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The 3,000-m-thick Upper Triassic Barranca Group in the Sierra de San Javier in east-central Sonora, Mexico, is composed, in ascending order, of the Arrayanes, Santa Clara, and Coyotes Formations. The Arrayanes and Santa Clara Formations are composed of fluvial and marine-delta deposits of quartzose and arkosic sandstone, conglomerate, shale, and siltstone; the Santa Clara Formation includes minor amounts of coal and tuff. A sharp contact (perhaps an unconformity) separates the Santa Clara Formation from the overlying Coyotes Formation. The Coyotes consists of alluvial-fan deposits of pebble-to-boulder conglomerate. Paleocurrents were southward during deposition of the Arrayanes and Santa Clara Formations and southwestward during deposition of the Coyotes Formation, assuming that no major post-deposition tectonic rotation has occurred. The Santa Clara Formation has been dated paleontologically as Late Triassic; the age of the entire group is unknown, but is commonly assumed to also be Late Triassic. The Barranca Group in the Sierra de San Javier rests unconformably on a sequence of eugeosynclinal chert, argillite, quartzite, and carbonate rock of Paleozoic age, and is unconformably overlain by the Tarahumara Volcanics, which have been dated no more precisely than latest Triassic to earliest Cenozoic.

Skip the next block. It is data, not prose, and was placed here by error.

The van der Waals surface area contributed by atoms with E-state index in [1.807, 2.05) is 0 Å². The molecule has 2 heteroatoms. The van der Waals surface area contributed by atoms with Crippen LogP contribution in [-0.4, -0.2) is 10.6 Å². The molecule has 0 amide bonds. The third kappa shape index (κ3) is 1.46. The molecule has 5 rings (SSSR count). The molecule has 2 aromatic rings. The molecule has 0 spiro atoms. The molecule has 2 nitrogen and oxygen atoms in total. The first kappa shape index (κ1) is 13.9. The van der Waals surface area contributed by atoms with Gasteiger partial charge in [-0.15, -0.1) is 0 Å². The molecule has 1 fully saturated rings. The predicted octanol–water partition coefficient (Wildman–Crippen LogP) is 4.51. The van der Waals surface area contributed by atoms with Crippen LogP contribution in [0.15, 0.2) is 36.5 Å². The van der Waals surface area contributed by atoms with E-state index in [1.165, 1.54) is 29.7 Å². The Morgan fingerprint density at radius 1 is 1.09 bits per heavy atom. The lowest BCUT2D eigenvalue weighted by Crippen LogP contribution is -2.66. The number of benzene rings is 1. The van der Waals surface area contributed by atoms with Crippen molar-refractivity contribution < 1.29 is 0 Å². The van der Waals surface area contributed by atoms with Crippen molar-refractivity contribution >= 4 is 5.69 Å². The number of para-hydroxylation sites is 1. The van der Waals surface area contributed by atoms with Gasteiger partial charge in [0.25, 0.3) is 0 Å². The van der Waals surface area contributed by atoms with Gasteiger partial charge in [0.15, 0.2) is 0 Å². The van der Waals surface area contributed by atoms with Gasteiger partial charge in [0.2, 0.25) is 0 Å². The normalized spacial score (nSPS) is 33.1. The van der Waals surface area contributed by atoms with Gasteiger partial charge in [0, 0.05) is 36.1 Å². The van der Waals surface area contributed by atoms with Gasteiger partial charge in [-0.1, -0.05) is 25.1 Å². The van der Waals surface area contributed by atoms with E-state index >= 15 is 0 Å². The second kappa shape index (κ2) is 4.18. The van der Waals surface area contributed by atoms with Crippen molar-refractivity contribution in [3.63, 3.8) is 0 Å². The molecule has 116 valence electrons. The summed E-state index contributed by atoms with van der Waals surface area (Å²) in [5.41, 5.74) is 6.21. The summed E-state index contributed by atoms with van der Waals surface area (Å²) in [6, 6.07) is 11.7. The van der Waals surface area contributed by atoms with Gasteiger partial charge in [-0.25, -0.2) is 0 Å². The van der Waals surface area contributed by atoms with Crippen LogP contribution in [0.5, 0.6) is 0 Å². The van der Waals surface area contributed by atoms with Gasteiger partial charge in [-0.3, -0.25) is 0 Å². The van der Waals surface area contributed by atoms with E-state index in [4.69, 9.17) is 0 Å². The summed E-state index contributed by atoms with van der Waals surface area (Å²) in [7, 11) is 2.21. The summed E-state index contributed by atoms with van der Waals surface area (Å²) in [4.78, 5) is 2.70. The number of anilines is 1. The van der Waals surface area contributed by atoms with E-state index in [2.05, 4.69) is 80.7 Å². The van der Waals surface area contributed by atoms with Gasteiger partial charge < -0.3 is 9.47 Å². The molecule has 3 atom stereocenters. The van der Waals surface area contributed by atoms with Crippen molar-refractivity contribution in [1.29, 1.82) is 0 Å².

The thick, coarse, and laterally variable deposits of the Barranca Group indicate deposition in a basin, or basins, flanked by areas of high relief. Much of the Barranca in Sonora appears to have been deposited in a single basin, which is delineated by the occurrence of major outcrops of the Barranca Group in an east-west-trending belt about 110 km long and 40 km wide. The elongate shape of this basin and the interpretation of flanking areas of high relief suggests a basin of rift origin. If so, the Barranca Group is part of a broad zone of rift-related Upper Triassic sequences in northern Mexico that apparently formed by transtensional and/or extensional faulting.

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